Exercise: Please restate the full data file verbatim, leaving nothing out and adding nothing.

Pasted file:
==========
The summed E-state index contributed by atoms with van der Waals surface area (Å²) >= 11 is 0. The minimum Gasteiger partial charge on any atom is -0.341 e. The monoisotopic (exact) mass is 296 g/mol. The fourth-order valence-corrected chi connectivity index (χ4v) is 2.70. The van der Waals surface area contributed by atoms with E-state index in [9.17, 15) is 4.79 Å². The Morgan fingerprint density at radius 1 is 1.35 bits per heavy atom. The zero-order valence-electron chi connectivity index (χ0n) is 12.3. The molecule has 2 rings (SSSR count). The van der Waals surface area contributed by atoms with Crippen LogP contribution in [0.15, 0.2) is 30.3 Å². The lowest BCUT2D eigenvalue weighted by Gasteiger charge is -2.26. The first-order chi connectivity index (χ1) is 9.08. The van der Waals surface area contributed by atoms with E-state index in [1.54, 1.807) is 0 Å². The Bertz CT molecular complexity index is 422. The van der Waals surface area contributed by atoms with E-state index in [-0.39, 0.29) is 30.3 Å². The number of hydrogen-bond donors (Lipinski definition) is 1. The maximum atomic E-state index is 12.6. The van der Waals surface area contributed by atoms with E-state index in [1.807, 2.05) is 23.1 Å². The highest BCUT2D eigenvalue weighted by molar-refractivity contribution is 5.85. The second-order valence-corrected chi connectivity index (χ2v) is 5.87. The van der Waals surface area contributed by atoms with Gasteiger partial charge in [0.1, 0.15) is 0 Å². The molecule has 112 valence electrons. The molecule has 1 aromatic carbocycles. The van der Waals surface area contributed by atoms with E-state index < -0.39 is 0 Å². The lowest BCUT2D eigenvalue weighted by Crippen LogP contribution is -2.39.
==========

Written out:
The summed E-state index contributed by atoms with van der Waals surface area (Å²) >= 11 is 0. The minimum Gasteiger partial charge on any atom is -0.341 e. The monoisotopic (exact) mass is 296 g/mol. The fourth-order valence-corrected chi connectivity index (χ4v) is 2.70. The van der Waals surface area contributed by atoms with E-state index in [9.17, 15) is 4.79 Å². The Morgan fingerprint density at radius 1 is 1.35 bits per heavy atom. The zero-order valence-electron chi connectivity index (χ0n) is 12.3. The molecule has 2 rings (SSSR count). The van der Waals surface area contributed by atoms with Crippen LogP contribution in [0.15, 0.2) is 30.3 Å². The lowest BCUT2D eigenvalue weighted by Gasteiger charge is -2.26. The first-order chi connectivity index (χ1) is 9.08. The van der Waals surface area contributed by atoms with E-state index in [1.54, 1.807) is 0 Å². The Bertz CT molecular complexity index is 422. The van der Waals surface area contributed by atoms with E-state index in [-0.39, 0.29) is 30.3 Å². The number of hydrogen-bond donors (Lipinski definition) is 1. The maximum atomic E-state index is 12.6. The van der Waals surface area contributed by atoms with E-state index in [1.807, 2.05) is 23.1 Å². The highest BCUT2D eigenvalue weighted by molar-refractivity contribution is 5.85. The second-order valence-corrected chi connectivity index (χ2v) is 5.87. The van der Waals surface area contributed by atoms with Gasteiger partial charge in [0.1, 0.15) is 0 Å². The molecule has 112 valence electrons. The molecule has 1 aromatic carbocycles. The van der Waals surface area contributed by atoms with E-state index < -0.39 is 0 Å². The lowest BCUT2D eigenvalue weighted by Crippen LogP contribution is -2.39.